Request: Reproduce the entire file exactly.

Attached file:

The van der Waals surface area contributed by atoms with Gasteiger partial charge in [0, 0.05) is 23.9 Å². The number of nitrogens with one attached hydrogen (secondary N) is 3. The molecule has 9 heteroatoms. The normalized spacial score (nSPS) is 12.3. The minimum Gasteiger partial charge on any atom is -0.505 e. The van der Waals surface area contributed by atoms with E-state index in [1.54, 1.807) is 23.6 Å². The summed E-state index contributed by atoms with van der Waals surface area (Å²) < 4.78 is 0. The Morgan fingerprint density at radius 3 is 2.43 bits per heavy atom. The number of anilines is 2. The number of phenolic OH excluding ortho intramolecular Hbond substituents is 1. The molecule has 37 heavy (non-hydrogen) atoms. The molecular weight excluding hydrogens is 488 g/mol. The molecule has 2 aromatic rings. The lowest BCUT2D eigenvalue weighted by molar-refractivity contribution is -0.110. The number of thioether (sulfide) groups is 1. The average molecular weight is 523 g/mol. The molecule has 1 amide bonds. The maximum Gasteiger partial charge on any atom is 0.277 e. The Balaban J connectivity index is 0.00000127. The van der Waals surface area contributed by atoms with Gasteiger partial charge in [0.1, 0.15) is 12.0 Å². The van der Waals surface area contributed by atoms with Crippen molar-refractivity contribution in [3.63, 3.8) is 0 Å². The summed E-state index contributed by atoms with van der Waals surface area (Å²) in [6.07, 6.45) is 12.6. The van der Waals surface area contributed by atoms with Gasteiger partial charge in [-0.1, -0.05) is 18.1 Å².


The van der Waals surface area contributed by atoms with Gasteiger partial charge in [0, 0.05) is 23.9 Å². The number of nitrogens with one attached hydrogen (secondary N) is 3. The molecule has 9 heteroatoms. The normalized spacial score (nSPS) is 12.3. The minimum Gasteiger partial charge on any atom is -0.505 e. The van der Waals surface area contributed by atoms with E-state index in [1.54, 1.807) is 23.6 Å². The summed E-state index contributed by atoms with van der Waals surface area (Å²) < 4.78 is 0. The Morgan fingerprint density at radius 3 is 2.43 bits per heavy atom. The number of anilines is 2. The number of phenolic OH excluding ortho intramolecular Hbond substituents is 1. The molecule has 37 heavy (non-hydrogen) atoms. The molecular weight excluding hydrogens is 488 g/mol. The molecule has 2 aromatic rings. The lowest BCUT2D eigenvalue weighted by molar-refractivity contribution is -0.110. The number of thioether (sulfide) groups is 1. The average molecular weight is 523 g/mol. The molecule has 1 amide bonds. The maximum Gasteiger partial charge on any atom is 0.277 e. The Balaban J connectivity index is 0.00000127. The van der Waals surface area contributed by atoms with Gasteiger partial charge in [0.1, 0.15) is 12.0 Å². The van der Waals surface area contributed by atoms with Crippen molar-refractivity contribution in [3.63, 3.8) is 0 Å². The summed E-state index contributed by atoms with van der Waals surface area (Å²) in [6.07, 6.45) is 12.6. The van der Waals surface area contributed by atoms with Gasteiger partial charge in [-0.1, -0.05) is 18.1 Å².